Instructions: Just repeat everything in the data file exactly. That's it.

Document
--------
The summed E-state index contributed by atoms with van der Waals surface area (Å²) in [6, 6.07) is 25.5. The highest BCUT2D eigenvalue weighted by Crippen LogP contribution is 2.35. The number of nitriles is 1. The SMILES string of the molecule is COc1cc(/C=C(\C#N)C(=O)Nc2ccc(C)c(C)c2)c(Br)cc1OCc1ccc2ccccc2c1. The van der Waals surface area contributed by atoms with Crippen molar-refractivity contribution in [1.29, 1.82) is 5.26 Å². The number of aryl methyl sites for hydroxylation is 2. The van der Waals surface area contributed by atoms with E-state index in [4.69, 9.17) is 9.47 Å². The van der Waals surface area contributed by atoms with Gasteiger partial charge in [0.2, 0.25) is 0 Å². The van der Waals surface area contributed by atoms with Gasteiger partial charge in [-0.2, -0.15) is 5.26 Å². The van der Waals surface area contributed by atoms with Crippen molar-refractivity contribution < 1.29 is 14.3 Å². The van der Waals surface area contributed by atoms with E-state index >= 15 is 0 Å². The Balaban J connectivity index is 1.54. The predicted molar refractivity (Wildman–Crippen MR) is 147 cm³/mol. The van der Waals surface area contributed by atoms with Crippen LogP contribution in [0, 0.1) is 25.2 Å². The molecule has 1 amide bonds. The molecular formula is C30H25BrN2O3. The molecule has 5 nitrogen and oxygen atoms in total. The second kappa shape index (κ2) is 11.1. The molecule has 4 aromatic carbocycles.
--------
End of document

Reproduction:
The summed E-state index contributed by atoms with van der Waals surface area (Å²) in [6, 6.07) is 25.5. The highest BCUT2D eigenvalue weighted by Crippen LogP contribution is 2.35. The number of nitriles is 1. The SMILES string of the molecule is COc1cc(/C=C(\C#N)C(=O)Nc2ccc(C)c(C)c2)c(Br)cc1OCc1ccc2ccccc2c1. The van der Waals surface area contributed by atoms with Crippen molar-refractivity contribution in [1.29, 1.82) is 5.26 Å². The number of aryl methyl sites for hydroxylation is 2. The van der Waals surface area contributed by atoms with E-state index in [4.69, 9.17) is 9.47 Å². The van der Waals surface area contributed by atoms with Gasteiger partial charge in [0.2, 0.25) is 0 Å². The van der Waals surface area contributed by atoms with Gasteiger partial charge in [-0.2, -0.15) is 5.26 Å². The van der Waals surface area contributed by atoms with Crippen molar-refractivity contribution < 1.29 is 14.3 Å². The van der Waals surface area contributed by atoms with E-state index >= 15 is 0 Å². The Balaban J connectivity index is 1.54. The predicted molar refractivity (Wildman–Crippen MR) is 147 cm³/mol. The van der Waals surface area contributed by atoms with Crippen LogP contribution in [0, 0.1) is 25.2 Å². The molecule has 1 amide bonds. The molecular formula is C30H25BrN2O3. The molecule has 5 nitrogen and oxygen atoms in total. The second kappa shape index (κ2) is 11.1. The molecule has 4 aromatic carbocycles.